13% interested in combatting unconscious bias in the workplace
13% interested in combatting unconscious bias in the workplace

3. coaching

In addition to skills training, most respondents see the value in a career coach. They believe a coach can help them achieve both their personal and professional goals as well as remain future-proof against advancing automation and other market forces.

An overwhelming majority (84%) would speak to one if given the chance.

What kind of guidance would they like? 

  • 60% want to learn how to earn more money 
  • 50% want to achieve a better work life balance 
  • 40% want to know how to advance in their career with their current employer
  • 25% want help staying relevant in a changing market 

age and geography variations 

Understandably, younger generations are most concerned with self-improvement. According to the survey, 80 percent of those under 35 say additional training and development is important to their careers and future. This number declines to 65 percent for those 55 and older.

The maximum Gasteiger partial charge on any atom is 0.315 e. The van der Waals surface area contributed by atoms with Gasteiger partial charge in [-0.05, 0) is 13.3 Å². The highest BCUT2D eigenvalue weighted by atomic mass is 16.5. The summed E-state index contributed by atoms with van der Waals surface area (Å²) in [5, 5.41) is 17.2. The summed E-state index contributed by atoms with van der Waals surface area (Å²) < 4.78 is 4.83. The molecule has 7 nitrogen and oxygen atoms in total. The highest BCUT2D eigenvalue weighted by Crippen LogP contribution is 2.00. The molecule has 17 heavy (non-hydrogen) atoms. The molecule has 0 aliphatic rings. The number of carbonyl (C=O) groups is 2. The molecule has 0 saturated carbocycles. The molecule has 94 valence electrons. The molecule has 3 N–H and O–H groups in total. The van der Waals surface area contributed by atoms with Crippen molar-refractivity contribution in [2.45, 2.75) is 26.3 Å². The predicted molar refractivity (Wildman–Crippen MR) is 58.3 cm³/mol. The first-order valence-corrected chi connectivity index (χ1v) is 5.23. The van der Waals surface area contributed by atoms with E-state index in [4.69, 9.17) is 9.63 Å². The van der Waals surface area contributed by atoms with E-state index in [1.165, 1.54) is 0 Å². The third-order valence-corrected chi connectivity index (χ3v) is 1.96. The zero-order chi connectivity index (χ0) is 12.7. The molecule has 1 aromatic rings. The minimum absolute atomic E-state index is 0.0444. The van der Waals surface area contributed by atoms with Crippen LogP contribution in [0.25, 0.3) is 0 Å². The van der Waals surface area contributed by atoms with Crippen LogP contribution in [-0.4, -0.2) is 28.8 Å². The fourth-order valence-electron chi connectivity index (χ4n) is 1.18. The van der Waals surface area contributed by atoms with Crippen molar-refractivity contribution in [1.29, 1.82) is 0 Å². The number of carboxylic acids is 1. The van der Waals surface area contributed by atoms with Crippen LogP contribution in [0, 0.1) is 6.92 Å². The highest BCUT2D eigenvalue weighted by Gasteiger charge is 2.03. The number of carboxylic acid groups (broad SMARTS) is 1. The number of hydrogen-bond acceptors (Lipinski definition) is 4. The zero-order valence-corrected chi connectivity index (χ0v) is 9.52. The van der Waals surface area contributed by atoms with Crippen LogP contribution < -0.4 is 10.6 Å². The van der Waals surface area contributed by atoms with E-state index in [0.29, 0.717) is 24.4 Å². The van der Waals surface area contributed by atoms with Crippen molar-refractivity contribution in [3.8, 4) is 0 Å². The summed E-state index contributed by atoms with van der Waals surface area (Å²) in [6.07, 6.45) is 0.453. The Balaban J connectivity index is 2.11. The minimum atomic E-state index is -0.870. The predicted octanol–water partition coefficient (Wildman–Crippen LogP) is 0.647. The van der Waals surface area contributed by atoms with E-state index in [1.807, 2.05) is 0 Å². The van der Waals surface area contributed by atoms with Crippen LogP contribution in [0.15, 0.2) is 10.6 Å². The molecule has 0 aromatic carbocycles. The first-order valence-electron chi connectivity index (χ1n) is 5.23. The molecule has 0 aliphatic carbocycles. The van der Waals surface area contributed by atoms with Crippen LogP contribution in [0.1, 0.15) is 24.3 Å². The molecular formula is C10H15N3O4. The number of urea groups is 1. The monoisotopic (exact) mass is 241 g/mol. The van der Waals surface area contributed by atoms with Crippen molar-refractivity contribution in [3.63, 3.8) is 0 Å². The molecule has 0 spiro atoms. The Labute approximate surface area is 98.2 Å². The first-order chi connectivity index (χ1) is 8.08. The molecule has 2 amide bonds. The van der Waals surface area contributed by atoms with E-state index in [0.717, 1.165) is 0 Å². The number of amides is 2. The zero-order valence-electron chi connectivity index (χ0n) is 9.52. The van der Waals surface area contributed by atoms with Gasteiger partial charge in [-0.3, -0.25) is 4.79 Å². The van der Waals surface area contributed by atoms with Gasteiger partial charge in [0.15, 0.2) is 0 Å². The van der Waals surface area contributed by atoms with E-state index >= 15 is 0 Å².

This follows the pattern concerning unemployment, with younger people most worried about losing a job. However, the youngest age group feels most confident in finding a new role quickly as compared to the oldest group.

76% of respondents worldwide value the importance of training and development
76% of respondents worldwide value the importance of training and development

Certain regions place more emphasis on learning and developing new skills. For example, 90 percent of Latin Americans say it will help their career and employability, while just 69 percent in Northwestern Europe feel the same way. Europe as a whole values soft skills training while Asian countries such as China prefer technical training.